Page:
The latter is supposed to be as important as taking a full breath in. It is said that the air is 'stale' so clearing it out is good and it is the basis of taking a good breath in, drawing the air into your lungs more fully.

I struggled with breathing exercises of the breath in to a slow count of five; hold it-also important to PAUSE between in/exhalation-then out for a slow count of five kind.

Far from becoming regular it invariably disturbed my breathing pattern further making it more erratic. It actually felt strange and slightly emotional as if something deep inside was being upturned.

This put me off for a while until I relaxed and tried to sneak up from a different angle. After working out that it was the focus more than the breath control that was the problem.

I would suggest to myself, whilst my mind was on something else not too demanding, that my breathing was becoming deeper and slower. Elongating, becoming more drawn out.

I'd start  very slowly with long pauses in between my suggestions at first. When my breathing did start to deepen enough and become more rhythmic, I let myself slowly be drawn into focusing on my breathing. If I wasn't quite ready, I'd let my focus go back and keep repeating the suggestions.

Although I was never able to do it the conventional way for some reason. This was a little revelation. I don't want to talk it up because if you're gonna try it for yourself it should be your own personal thing unfolding.


After a bit I used that as a basis of visualisation according to my mood.

As you draw a breath in, you can imagine drawing out tension and stress from your mind and/or body; then you pause and hold it, then as you breath out, you imagine expelling that tension.

It can be general, or specifically mental or physical. With either, after you get into it you can focus on something that is bothering you, something you feel tense about and just imagine your drawing tension out of the situation itself or your body whilst you are thinking about it.

It can be something current or a memory that leaves tension in its wake. It might sound odd, but it can be surprisingly effective. And once you establish  this you might find you can keep it going whilst you're doing something else restful like watching TV or light reading etc. Not whilst operating anything sharp though, please.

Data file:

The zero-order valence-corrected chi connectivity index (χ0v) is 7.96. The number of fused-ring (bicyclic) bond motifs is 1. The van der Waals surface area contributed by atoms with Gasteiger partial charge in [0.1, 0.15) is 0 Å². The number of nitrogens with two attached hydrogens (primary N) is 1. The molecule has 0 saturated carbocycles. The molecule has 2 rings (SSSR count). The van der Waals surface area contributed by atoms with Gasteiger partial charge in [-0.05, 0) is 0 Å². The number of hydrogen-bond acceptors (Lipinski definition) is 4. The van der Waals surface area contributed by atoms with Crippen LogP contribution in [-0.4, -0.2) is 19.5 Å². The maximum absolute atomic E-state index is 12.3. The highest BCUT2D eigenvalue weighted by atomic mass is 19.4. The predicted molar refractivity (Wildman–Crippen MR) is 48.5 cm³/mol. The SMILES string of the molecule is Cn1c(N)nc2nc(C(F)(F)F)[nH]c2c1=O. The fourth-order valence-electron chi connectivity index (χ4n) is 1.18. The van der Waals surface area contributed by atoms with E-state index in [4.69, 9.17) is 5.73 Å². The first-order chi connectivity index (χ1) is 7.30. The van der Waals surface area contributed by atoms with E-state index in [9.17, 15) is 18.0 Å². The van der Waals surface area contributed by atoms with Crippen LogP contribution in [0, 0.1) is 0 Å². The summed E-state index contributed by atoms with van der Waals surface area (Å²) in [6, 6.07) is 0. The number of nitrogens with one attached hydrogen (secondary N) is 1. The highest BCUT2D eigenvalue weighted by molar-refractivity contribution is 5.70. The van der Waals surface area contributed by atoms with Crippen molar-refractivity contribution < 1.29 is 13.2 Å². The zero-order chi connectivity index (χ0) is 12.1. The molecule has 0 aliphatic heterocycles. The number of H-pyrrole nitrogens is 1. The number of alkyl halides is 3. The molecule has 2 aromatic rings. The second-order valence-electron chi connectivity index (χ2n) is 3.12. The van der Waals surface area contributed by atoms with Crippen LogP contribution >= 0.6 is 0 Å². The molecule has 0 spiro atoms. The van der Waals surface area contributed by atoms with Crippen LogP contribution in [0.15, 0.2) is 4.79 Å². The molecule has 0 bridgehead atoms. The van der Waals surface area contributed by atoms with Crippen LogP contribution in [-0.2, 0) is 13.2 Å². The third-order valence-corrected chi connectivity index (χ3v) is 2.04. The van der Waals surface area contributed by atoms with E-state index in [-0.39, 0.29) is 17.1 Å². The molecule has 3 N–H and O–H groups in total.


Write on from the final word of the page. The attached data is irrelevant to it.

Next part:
Just periodically remind yourself about drawing out the tension and expelling it. Until you forget about it!

If you do or would like to do things like yoga or tai chi for instance and are familiar with concepts of prana-life force or chi-energy or just the freshest purest air; you can imagine drawing this in as you inhale then exhaling any tiredness or fatigue.

If it helps to involve your senses visualizing yourself back somewhere where the air was really fresh and the scenery surround, beautiful, or just make up your own enchanted place and breathe that in! It can be cool or warm or you might like to hear sounds if that appeals, depending on how you feel.

Go with your gut!

Monday, 27 July 2009


Thinking about the appointment of Dr. Regina Benjamin, through a thread started by Jeff Fecke. By the way what an amazing achievement, it's funny after Barack Obama, then Sonia Sotomayor, it's becoming almost commonplace to see POC scaling the heights of American society!

Anyway, she has been criticised for being pleasingly plump, possibly even flat out fat. This predictable line has been used to disqualify her ascendancy to the office of Surgeon General, no less. Apparently it sets a bad example or something. It can be hard to keep up with what they are saying at times because it is just so banal and tends to bleed into one sentiment-stop the fatty.

What the thread highlighted again was two things, the desire of people who believe in the obesity crisis rhetoric to make fat acceptance it's polar opposite. I know, how insulting as if we could get away with something so stupid or would trouble ourselves with something so fatuous.